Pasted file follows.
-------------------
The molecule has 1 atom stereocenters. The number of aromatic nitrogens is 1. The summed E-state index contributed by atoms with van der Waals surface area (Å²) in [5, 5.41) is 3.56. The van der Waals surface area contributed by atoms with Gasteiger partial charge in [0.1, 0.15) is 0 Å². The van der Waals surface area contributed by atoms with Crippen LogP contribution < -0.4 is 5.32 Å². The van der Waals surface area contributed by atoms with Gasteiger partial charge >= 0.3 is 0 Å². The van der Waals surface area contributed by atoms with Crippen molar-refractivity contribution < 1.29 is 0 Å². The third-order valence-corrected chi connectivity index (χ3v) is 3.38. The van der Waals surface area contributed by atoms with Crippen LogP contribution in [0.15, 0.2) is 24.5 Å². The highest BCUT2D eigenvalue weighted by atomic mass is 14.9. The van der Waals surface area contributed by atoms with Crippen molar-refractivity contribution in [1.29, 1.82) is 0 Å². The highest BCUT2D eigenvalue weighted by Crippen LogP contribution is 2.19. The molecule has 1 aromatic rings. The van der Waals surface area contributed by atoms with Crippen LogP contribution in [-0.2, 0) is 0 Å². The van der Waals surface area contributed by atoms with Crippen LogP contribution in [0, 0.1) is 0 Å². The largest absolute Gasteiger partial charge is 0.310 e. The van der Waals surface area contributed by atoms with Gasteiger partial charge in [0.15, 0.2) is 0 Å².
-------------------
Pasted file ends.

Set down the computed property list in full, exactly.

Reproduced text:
The molecule has 1 atom stereocenters. The number of aromatic nitrogens is 1. The summed E-state index contributed by atoms with van der Waals surface area (Å²) in [5, 5.41) is 3.56. The van der Waals surface area contributed by atoms with Gasteiger partial charge in [0.1, 0.15) is 0 Å². The van der Waals surface area contributed by atoms with Crippen LogP contribution < -0.4 is 5.32 Å². The van der Waals surface area contributed by atoms with Gasteiger partial charge >= 0.3 is 0 Å². The van der Waals surface area contributed by atoms with Crippen molar-refractivity contribution < 1.29 is 0 Å². The third-order valence-corrected chi connectivity index (χ3v) is 3.38. The van der Waals surface area contributed by atoms with Crippen LogP contribution in [0.15, 0.2) is 24.5 Å². The highest BCUT2D eigenvalue weighted by atomic mass is 14.9. The van der Waals surface area contributed by atoms with Crippen molar-refractivity contribution in [1.29, 1.82) is 0 Å². The highest BCUT2D eigenvalue weighted by Crippen LogP contribution is 2.19. The molecule has 1 aromatic rings. The van der Waals surface area contributed by atoms with Crippen LogP contribution in [-0.2, 0) is 0 Å². The van der Waals surface area contributed by atoms with Crippen LogP contribution in [0, 0.1) is 0 Å². The largest absolute Gasteiger partial charge is 0.310 e. The van der Waals surface area contributed by atoms with Gasteiger partial charge in [0.15, 0.2) is 0 Å².